I'm Nittai Malchin, a senior at Palo Alto High School in CA and the founder of One Love Advocates. Our mission is to do whatever possible to improve access to education in communities that are struggling with destructive or endemic problems. My immediate focus is helping kids in Haiti gain access to educational opportunities. I recently traveled to Haiti, and I will be documenting my trip on this site. There are 4 sections (see navigation above) to my mini site: (1) my blog where i document my activities, impressions and thoughts from Haiti (2) About One Love where you can read more about the initiative (3) Support One Love where you can learn how to get involved, donate or help (4) contact info. And on the right sidebar you will find more info such as links to other sites, feeds, photos, videos, and ways to contact me or share One Love with others. Also, check out the cool toolbar on the bottom of your screen to see our videos, photos, and Facebook page, for translations, and more. Thank you for visiting and feel free to share your thoughts.

Friday, January 21, 2011

Crocs - Sandals for Survival

Comfortable, cheap, reliable, convenient, yet incredibly ugly. These are some of the ways in which people characterize Crocs, the foam shoe that took over the shoe market for quite some time a few years ago. To most, these $15 foam sandals are nice to wear here and there, but not much more than that. To the Haitians (especially on Mon Bouton), however, they mean much, much more.

For the residents of Mon Bouton, who take the treacherous hike up and down the mountain on a daily basis, sometimes more than once, shoes are a vital part of their "outfit." Real hiking boots seem ideal for this situation, but they actually pose several problems. First and foremost, they are too rare and expensive for the Haitians to come by easily. Next, in a place as hot and humid as Haiti, hiking boots would likely prove to be too warm and cumbersome. As I learned during my trip, mobility and convenience is key for the Haitians, as they are constantly on the move - in and out of dirt, mud, and water throughout the day. For these reasons exactly, Crocs are the ideal, multi-purpose shoes for many Haitians.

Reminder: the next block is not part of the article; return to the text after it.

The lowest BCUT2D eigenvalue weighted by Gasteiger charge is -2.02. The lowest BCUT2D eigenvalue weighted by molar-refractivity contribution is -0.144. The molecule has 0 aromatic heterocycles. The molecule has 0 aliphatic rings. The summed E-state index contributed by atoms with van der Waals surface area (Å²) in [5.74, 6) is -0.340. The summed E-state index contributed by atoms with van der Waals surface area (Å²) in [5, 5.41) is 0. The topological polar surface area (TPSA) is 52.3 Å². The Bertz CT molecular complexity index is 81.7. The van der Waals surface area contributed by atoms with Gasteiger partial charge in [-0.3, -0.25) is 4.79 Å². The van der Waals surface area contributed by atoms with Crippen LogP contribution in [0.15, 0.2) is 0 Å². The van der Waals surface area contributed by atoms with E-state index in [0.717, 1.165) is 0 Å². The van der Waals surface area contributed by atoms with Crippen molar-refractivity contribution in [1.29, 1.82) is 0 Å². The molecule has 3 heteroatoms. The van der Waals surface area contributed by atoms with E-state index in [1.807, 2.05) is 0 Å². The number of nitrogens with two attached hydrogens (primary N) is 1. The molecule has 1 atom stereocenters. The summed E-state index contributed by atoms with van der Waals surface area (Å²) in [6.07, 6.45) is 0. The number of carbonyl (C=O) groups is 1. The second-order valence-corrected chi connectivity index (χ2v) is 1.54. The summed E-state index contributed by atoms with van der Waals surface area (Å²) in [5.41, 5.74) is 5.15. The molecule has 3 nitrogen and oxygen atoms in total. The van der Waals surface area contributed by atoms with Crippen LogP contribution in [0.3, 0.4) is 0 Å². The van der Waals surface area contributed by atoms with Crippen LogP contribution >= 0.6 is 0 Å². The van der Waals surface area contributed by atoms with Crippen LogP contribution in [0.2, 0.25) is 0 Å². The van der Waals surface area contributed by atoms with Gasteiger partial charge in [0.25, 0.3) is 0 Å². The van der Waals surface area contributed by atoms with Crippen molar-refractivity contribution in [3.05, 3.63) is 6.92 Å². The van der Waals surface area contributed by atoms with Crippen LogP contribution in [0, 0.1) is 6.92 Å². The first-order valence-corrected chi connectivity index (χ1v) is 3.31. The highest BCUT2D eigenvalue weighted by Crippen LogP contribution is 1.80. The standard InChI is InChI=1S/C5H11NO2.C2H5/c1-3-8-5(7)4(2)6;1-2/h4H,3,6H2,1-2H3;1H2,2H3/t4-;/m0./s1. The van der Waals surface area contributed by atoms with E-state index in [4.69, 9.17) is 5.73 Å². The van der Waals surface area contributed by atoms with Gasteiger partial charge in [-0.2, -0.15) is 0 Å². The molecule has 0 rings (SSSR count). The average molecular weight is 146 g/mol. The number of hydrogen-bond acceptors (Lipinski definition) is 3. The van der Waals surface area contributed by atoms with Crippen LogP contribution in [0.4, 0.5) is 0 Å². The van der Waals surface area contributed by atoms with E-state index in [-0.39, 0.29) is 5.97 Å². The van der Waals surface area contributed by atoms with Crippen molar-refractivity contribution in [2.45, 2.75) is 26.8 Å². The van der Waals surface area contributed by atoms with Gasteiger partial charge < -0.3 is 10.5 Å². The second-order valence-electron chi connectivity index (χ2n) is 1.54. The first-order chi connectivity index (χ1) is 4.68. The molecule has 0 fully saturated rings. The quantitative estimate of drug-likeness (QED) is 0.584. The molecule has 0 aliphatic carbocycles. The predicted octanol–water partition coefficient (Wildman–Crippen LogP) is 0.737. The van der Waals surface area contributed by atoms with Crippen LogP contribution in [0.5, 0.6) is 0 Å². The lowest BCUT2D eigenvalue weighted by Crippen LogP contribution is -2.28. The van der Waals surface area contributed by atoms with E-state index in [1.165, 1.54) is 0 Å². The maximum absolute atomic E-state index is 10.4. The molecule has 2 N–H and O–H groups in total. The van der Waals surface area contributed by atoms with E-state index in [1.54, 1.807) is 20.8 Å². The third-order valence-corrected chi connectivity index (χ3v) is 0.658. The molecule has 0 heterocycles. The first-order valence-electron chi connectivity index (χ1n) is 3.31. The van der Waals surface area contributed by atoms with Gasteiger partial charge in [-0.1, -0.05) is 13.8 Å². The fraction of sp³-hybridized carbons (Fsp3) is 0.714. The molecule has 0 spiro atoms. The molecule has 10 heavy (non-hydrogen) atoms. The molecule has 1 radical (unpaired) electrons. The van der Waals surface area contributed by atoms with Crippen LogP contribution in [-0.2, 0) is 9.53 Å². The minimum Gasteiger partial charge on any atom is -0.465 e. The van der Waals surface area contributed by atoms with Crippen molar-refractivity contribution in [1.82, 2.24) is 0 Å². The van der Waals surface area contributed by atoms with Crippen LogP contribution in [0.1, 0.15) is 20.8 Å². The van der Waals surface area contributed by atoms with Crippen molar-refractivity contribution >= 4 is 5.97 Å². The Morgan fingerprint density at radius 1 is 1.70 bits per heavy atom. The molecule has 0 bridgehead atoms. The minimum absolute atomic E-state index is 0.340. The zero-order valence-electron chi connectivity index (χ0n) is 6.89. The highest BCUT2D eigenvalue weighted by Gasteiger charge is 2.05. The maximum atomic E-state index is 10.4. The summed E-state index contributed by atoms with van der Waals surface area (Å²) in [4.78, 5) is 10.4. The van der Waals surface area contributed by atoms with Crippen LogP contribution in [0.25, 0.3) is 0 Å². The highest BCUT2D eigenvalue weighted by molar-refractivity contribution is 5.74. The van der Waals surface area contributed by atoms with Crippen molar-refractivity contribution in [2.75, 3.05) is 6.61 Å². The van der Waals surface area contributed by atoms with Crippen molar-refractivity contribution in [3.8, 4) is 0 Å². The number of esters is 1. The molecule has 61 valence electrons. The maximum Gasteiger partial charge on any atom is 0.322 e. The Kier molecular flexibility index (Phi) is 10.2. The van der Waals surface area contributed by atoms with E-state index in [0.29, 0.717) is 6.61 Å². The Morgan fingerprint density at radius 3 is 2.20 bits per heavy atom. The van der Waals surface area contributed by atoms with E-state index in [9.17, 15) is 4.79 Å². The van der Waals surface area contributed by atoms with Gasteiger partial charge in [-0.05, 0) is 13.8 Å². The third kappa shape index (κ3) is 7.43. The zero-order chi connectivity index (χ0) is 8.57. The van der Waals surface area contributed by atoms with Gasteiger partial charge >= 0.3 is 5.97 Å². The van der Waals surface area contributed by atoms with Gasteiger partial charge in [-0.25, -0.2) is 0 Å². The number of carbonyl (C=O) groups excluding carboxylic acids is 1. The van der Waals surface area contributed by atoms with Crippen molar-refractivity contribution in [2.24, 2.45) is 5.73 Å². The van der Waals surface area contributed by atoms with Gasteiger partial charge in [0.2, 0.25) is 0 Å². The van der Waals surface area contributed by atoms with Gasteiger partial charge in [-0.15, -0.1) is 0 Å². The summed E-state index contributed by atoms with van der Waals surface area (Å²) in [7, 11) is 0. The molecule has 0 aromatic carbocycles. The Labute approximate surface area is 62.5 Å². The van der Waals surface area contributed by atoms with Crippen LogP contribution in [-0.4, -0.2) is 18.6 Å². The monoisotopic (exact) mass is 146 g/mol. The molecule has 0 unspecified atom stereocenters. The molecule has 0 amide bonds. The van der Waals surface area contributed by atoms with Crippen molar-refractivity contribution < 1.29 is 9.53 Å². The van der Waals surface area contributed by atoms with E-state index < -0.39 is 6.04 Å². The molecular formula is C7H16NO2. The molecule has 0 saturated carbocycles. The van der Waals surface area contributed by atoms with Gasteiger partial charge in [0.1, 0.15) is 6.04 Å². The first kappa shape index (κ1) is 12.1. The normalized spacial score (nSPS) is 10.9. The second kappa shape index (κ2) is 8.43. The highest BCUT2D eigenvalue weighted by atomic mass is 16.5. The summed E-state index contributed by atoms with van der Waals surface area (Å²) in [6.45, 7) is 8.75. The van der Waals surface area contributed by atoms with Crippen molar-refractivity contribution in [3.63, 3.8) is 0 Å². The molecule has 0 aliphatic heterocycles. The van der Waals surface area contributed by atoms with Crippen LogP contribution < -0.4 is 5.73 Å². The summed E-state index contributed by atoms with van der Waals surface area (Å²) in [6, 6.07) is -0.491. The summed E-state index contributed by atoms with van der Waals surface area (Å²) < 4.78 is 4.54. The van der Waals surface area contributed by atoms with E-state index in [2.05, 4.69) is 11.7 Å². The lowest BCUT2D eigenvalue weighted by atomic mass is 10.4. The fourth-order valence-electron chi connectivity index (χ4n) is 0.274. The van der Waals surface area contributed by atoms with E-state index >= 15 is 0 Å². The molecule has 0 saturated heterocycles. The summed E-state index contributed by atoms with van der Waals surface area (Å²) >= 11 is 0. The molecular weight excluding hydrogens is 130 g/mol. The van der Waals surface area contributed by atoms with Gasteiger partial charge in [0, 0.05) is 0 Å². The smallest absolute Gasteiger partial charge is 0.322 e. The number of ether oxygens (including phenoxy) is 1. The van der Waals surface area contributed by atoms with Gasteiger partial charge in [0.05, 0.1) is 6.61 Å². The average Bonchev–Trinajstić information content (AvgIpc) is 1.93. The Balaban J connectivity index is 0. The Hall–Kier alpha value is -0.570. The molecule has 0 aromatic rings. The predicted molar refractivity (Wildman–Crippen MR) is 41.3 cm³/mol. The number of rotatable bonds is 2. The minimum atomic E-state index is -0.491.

During my second trip to Haiti, as we made our way up the mountain to Mon Bouton, I traveled the same way the Haitians who were lucky enough did: in Crocs (others walked in sandals or with no sandals at all.) Now, the reason I chose to do so was that my other shoes were soaked from our earlier crossing of a river, so I was left with no other options. The seven hour hike up the mountain is hard enough as it is, but being forced to hike it with the traction-less Crocs was a tremendously difficult task. I was constantly slipping and falling over the dirt and rocks. For the Haitians (who also carried some of our bags full of soccer equipment), however, what seemed to me like an impossible task, was second nature. Like many other aspects of survival, their ability to not only stay on pace with us, with the extra baggage they had to carry, but to go almost twice as fast as us has not ceased to amaze me. Even when Toma's heels were basically touching the ground with each step he took, due to a huge hole in the bottom of his Crocs, he was able to keep up his pace.

At the end of our journey on Mon Bouton, we all left our Crocs for Toma and the rest of the Mon Bouton residents. It was the very least that we could do after they hosted us in their "houses", and more importantly, created an experience for us that we will never forget. Toma took them reluctantly, thanking us endlessly, as if we had just given him the world's greatest gift. To see how grateful he was for what seemed to be a simple, somewhat useless thing truly put things into perspective for me. Omri, Drew, my Dad, and I gave our Crocs away without a second thought, and in the process, changed the way Toma and the others would live - at least until they got holes in their new Crocs. While I thought about the way the Crocs looked, Toma only thought of them as a tool for survival. As usual, he (representing the larger Haitian population) was able to make the most out of the least. My struggles climbing up the mountain with Crocs, not to mention the others' struggles with normal shoes, magnify the Haitians' ability to work through their troubles with persistence and resourcefulness.

While this may seem like a trivial issue to most people, it is in fact a matter of survival for Toma, Jacob, Destine, and countless others who live in similar situations in Haiti. Next time I see a pair of Crocs I'll think of them differently: not as unnecessary, ugly sandals, but rather as a basic necessity.

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